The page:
This doesn’t mean that the ball is invincible. It isn’t. If your dog is a rough herder, I recommend that you read my past picks. This is the best herding ball you can get.

The herding balls that didn’t make the cut

The following herding balls were not as good as our top picks.

These aren’t bad products, however. Herding balls, by and large, are simple products. They can be pushed to roll.

We don’t see any reason to recommend them when they are compared to the top picks.

 

Personally, I loved the Varsity Ball. It is essentially a round version of the Push-n-Play. It’s very high-quality, as one would expect from a product made in the USA. Its downfall was the price. We could purchase almost three 14-inch Push-n-Play balls for the price of one Varsity Ball. The Varsity Ball is a great option if you’re looking to upgrade. You might consider giving it a pass if you are looking for something more affordable.

Another herding ball was the Virtually Indestructible Ball, which was appropriately named. It was very similar in design to the Push-n-Play. This 10-inch model is relatively affordable. If you’re looking for a plastic herding ball that doesn’t require plugs, this might be a good option. The 14-inch model was a disappointment as it was significantly more expensive.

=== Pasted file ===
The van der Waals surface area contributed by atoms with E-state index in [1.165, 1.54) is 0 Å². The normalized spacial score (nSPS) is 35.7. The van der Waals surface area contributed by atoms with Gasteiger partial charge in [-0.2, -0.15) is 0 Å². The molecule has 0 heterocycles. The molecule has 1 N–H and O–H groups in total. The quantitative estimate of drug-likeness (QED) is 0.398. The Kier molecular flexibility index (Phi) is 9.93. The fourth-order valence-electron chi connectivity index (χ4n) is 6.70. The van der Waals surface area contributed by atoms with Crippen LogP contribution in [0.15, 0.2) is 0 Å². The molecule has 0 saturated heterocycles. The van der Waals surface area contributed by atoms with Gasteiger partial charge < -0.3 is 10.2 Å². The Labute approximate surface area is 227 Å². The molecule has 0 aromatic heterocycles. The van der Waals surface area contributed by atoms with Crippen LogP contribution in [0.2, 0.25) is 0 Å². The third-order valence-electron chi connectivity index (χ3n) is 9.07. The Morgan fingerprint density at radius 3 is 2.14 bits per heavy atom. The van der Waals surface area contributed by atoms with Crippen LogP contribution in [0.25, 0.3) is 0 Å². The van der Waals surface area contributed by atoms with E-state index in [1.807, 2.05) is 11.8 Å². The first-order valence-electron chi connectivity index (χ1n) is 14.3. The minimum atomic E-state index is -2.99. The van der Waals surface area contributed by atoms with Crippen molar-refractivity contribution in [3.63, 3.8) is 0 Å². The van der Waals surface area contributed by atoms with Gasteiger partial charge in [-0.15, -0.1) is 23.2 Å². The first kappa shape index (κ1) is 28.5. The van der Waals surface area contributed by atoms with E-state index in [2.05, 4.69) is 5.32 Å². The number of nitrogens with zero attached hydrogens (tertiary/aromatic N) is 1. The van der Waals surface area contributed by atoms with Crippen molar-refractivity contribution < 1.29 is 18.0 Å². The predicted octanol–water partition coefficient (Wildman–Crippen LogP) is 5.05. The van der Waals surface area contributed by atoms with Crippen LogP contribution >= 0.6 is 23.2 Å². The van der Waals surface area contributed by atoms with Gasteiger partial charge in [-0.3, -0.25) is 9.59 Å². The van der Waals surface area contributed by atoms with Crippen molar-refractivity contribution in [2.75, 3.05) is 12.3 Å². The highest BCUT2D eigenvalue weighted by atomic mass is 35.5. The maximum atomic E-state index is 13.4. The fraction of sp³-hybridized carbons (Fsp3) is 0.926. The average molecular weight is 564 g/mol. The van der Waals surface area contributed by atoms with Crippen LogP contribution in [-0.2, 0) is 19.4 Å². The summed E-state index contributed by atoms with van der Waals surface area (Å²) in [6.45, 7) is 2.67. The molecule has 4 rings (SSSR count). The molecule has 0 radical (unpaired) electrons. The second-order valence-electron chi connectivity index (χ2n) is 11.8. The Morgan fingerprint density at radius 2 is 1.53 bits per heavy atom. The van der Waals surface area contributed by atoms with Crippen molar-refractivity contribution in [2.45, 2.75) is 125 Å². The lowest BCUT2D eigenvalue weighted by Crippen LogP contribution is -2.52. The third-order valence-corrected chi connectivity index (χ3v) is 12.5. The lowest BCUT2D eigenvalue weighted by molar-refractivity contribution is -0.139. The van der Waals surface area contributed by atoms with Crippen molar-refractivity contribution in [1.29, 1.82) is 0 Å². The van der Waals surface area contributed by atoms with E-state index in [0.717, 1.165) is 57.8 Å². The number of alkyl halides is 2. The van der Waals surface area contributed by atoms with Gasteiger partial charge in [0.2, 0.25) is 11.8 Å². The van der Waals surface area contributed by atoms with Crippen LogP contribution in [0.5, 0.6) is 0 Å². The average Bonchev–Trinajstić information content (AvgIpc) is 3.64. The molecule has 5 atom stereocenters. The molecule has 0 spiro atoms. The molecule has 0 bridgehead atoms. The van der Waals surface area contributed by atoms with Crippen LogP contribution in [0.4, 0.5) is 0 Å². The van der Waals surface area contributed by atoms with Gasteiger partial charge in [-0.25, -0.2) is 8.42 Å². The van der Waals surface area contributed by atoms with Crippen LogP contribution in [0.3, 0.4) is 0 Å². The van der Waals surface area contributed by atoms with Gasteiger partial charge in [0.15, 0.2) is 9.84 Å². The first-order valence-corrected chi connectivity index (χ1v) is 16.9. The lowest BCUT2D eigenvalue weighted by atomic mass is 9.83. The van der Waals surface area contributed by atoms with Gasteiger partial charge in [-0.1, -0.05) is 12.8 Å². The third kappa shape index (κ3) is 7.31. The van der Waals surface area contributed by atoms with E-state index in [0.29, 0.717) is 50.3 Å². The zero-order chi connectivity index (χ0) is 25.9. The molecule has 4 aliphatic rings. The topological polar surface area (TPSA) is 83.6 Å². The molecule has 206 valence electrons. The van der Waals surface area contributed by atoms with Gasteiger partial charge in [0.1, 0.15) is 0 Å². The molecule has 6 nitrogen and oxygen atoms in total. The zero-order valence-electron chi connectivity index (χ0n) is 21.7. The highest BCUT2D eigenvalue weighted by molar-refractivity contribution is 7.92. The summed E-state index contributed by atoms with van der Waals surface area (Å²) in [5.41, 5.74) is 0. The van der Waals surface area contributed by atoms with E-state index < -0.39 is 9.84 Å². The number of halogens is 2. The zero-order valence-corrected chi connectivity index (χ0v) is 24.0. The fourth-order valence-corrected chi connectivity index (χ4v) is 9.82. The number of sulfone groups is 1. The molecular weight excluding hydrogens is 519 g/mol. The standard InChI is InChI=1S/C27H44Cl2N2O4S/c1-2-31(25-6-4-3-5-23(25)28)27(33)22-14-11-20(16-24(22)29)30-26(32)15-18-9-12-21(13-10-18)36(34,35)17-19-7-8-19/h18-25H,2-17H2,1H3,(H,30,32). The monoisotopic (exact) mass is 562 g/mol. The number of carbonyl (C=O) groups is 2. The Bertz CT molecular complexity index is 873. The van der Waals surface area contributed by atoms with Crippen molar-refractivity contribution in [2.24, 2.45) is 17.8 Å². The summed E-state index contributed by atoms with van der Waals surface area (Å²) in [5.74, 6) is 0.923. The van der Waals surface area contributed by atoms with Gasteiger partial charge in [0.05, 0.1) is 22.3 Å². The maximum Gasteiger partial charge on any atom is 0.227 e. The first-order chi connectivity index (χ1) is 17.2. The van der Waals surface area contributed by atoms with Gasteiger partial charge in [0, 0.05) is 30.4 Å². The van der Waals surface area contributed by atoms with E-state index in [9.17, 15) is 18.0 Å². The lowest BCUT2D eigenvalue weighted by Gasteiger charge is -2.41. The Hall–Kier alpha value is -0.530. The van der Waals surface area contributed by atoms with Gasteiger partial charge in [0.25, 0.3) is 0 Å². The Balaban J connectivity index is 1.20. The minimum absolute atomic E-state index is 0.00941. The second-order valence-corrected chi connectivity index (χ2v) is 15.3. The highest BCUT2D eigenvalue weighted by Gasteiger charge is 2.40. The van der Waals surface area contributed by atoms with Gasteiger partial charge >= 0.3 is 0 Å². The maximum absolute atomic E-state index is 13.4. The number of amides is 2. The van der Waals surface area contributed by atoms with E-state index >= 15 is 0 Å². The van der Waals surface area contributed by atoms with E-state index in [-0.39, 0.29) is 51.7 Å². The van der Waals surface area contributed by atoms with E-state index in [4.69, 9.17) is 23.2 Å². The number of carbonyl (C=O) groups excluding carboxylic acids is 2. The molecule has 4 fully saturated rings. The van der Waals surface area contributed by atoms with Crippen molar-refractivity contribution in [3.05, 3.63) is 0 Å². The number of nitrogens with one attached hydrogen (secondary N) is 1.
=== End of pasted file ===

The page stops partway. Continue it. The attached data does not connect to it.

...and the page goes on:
The Boomer Ball looked very similar to the Jolly Pets push-n-play. It was rejected by us because the brand name and dog motifs were too deep into the plastic. Boomer Ball manufactures the largest plastic herding ball available. These don’t have the same motifs. Be sure to prepay before you pay. A 20-inch Boomer Ball costs close to $100. This is the only way to get the biggest, most unpoppable herding balls.

We also tested three exercise balls:

No exercise ball lasted more than a couple of days when used as a herding ball. This wasn’t surprising because they are not designed to be used as dog toys. However, if your dog has been trained to play Treibball, then any of these would make an appropriate Treibball ball.

Conclusion

Phew, if you made it this far, congratulations! You now know which herding ball is best for your dog.

A recap of our results…

The best herding balls we reviewed:

Which herding ball does your pooch play with? Let me know in the comments below!

Categories: Dogs